Images courtesy stock.xchng.

Ashes and Embers

We welcome Dr. Elizabeth Harper Neeld back to the blog today. On the topic of dealing with grief during the holidays Dr. Neeld has some sage advice and creative ideas to help the bereaved. There’s comfort and compassion in her words, something that is always needed at this time of year. ~ Charity Gallardo, Blog Coordinator

Words for Those Who May Be Grieving During the Holidays

927376_77286189My great-grandmother Susan’s farmhouse was heated by the fireplace, which also served as the cooking stove.  Every night before she went to bed, Grandma leaned into the wide fireplace with its iron pots for simmering stews and flat pans with long handles for baking sweet potatoes, to spread the burning embers and then cover them with ash.  By protecting these embers during the night, come morning light, she could stir a fire to start a new day.

Many of us, doing our best at this holiday time of year to cope with loss and pain, find ourselves looking into our hearts and seeing only gray, cold ashes.  We wonder—and perhaps even doubt—if there are any embers left to stir again into the light and warmth of a comforting fire.  What are we to do during the cold, dark night?

What are we to do with the love that now seems to have nowhere to go?  How do we express our connection with someone who is no longer here but who is still as close to our heart as our very breathing?  I remember what my sister Barbara did the first Christmas after our mother and father died:  she made tiny bears out of Daddy’s ties and tiny rabbits out of Mother’s 50th wedding anniversary beige silk dress and gave them to my brother and me for Christmas.  My friend Kay asked each family member at her holiday table to share a memory of her son.  My Aunt Blanche insisted on talking to her late husband Steve, an act that grief experts assert is a valuable thing to do.  Two precious children I know made ornaments for their absent dad and gave them the most prominent place on the Christmas tree.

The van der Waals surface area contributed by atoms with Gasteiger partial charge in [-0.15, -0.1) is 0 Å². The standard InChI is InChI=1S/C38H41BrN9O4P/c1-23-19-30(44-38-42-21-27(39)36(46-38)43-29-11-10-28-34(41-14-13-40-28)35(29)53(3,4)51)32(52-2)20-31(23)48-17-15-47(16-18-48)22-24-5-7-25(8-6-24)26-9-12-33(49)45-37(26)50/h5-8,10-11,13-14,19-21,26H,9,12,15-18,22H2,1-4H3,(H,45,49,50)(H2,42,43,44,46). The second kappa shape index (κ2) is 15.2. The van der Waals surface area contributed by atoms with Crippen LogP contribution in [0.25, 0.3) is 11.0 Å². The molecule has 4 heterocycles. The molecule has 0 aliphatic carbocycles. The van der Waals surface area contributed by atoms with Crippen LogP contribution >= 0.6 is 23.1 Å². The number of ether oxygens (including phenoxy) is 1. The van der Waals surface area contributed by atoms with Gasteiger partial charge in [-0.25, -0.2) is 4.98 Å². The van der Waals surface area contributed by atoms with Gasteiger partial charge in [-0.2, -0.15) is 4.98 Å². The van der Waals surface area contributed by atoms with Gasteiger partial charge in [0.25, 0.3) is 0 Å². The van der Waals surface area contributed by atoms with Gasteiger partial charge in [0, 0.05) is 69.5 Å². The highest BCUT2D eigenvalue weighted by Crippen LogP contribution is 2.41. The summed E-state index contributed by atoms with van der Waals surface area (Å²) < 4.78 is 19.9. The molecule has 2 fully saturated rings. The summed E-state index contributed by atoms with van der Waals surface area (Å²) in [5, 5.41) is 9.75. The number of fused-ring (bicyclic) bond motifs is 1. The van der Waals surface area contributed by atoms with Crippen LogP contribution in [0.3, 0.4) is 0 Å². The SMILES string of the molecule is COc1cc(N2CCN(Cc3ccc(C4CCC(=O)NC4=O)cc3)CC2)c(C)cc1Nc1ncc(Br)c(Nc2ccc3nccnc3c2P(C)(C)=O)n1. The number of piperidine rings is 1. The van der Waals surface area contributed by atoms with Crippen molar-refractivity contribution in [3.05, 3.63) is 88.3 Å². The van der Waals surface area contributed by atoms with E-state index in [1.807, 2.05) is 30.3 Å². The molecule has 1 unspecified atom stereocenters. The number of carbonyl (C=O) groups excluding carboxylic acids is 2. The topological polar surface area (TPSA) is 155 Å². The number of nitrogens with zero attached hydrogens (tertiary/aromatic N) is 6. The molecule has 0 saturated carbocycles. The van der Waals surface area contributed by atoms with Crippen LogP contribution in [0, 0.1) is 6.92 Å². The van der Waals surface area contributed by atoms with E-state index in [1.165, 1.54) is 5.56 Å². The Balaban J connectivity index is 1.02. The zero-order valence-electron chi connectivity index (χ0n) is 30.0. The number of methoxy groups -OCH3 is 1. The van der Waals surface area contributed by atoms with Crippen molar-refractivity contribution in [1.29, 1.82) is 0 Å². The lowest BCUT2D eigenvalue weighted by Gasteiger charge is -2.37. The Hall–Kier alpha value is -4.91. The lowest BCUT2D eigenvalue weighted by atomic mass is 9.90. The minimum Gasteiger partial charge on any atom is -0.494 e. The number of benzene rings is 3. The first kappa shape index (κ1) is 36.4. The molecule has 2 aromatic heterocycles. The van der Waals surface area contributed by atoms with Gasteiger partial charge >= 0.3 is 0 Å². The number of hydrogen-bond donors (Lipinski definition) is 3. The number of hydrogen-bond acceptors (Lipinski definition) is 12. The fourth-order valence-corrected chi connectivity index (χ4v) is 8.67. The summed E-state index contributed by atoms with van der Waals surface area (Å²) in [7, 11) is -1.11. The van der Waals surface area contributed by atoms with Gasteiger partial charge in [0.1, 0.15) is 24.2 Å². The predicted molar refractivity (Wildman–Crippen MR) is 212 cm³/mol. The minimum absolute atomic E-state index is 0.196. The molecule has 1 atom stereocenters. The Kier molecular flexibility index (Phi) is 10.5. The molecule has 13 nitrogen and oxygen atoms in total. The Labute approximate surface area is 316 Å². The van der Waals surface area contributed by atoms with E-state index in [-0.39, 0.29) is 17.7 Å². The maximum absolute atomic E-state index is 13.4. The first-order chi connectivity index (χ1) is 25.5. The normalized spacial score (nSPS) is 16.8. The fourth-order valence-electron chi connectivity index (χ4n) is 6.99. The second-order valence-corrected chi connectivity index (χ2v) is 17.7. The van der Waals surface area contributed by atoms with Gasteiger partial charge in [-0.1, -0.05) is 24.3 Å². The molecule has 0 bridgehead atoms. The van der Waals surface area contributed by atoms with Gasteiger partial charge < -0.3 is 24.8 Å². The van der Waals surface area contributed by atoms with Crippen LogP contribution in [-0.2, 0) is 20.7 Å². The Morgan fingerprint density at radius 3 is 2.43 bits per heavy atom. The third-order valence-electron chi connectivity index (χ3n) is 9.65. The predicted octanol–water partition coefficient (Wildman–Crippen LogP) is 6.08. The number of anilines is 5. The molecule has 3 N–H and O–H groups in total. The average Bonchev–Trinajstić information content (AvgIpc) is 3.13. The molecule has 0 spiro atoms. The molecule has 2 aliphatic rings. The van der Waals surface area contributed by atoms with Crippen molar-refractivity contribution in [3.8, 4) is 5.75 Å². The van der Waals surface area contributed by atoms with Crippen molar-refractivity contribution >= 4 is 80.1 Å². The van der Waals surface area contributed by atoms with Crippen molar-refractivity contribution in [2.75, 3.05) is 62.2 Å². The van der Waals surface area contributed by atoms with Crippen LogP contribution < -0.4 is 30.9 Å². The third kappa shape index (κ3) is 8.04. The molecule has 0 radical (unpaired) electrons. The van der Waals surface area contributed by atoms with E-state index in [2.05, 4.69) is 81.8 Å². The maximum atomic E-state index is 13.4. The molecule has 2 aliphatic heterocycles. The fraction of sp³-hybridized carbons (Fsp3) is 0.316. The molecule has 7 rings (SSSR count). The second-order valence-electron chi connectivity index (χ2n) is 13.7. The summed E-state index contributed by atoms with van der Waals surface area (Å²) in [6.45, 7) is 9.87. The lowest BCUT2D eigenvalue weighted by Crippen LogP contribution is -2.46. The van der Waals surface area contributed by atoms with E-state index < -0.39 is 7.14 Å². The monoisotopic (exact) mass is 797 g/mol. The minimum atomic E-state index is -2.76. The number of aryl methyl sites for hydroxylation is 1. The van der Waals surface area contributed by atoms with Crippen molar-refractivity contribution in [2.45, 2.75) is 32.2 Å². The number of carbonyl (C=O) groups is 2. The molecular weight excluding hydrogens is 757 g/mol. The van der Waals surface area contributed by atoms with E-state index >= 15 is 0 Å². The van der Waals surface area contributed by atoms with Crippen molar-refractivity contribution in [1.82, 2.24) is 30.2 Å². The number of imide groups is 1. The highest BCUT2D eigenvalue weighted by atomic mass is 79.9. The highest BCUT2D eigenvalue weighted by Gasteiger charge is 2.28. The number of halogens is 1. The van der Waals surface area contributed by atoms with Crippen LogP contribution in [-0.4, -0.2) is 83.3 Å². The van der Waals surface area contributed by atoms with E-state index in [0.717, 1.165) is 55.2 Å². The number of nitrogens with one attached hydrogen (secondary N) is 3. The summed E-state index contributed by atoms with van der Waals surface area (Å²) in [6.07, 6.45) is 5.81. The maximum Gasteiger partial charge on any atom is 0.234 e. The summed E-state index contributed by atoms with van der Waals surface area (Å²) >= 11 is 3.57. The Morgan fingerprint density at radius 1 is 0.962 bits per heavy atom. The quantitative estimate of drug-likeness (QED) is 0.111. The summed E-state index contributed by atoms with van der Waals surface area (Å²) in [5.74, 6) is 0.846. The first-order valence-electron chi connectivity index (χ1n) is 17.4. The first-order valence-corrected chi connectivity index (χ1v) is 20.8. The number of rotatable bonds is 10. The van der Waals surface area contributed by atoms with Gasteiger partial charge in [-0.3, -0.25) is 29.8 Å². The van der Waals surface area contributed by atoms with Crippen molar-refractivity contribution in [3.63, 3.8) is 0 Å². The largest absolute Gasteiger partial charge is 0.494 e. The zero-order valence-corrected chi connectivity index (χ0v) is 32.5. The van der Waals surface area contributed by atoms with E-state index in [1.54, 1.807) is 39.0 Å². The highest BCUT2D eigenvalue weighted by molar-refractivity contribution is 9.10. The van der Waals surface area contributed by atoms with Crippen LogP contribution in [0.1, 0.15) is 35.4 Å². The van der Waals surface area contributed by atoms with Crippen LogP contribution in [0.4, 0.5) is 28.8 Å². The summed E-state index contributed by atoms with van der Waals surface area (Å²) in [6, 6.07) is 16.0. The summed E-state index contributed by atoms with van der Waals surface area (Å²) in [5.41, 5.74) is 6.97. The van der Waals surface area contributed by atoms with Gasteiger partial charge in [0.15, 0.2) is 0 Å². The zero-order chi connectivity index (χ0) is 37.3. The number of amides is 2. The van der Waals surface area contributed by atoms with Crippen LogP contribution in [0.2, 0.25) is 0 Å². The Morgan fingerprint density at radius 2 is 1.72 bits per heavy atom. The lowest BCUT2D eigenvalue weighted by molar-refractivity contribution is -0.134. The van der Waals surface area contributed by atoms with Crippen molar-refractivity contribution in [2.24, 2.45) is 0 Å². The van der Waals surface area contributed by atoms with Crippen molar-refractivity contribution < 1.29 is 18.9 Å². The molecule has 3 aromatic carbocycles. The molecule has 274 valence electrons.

What about the emotions that swirl?  Anger.  Blame.  Confusion.  Fear.  The most useful thing I know is to invite these intense feelings to come sit with us by the hearth.  The emotions are real and they are honest.  Rather than shun them because we think they are negative, our best response is to include the emotions, express them, talk with others about them.

ID-10081920And speaking of others. While the fireplace seems only to contain ash, we need the warmth, the support, the presence of our family and friends.  We also need to take care of ourselves.  Whatever nurtures us we should do.  A massage, a visit with a counselor, a medical checkup, a walk, a prayer, putting hyacinth bulbs in a clear crystal vase to bloom during the coldest winter months, building a bird house.  All can sustain us and help us endure.

When day broke on the farm in middle Georgia, Great-grandmother Susan returned to the fireplace. She flicked off the top layer of cold gray ash and began to arrange the tiny red embers.  As she blew and stirred, she incanted an ancient Irish blessing passed down in her family for generations:  Blessed by the Light of Peace.  Blessed by the Light of Grace.  Blessed by the Light of Light. 

And when the embers finally ignited into a warm blaze, Grandma stared into the spreading glow and added:  Blessed by the Light of Love.

May all of us this winter season know that we are blessed by the Light of Love.

Elizabeth Harper Neeld, Ph. D. has written an internationally acclaimed book on grief and loss, Seven Choices:  Finding Daylight After Loss Shatters Your World.  PBS did a one-hour documentary based on Seven Choices that was shown on public television stations throughout the US; and Iowa Public Television did a one-hour documentary on Seven Choices that was shown in their large mid-west market.  The American Red Cross chose Seven Choices as the book to distribute in New York at 9/11.  For more about Elizabeth Harper Neeld and her work, see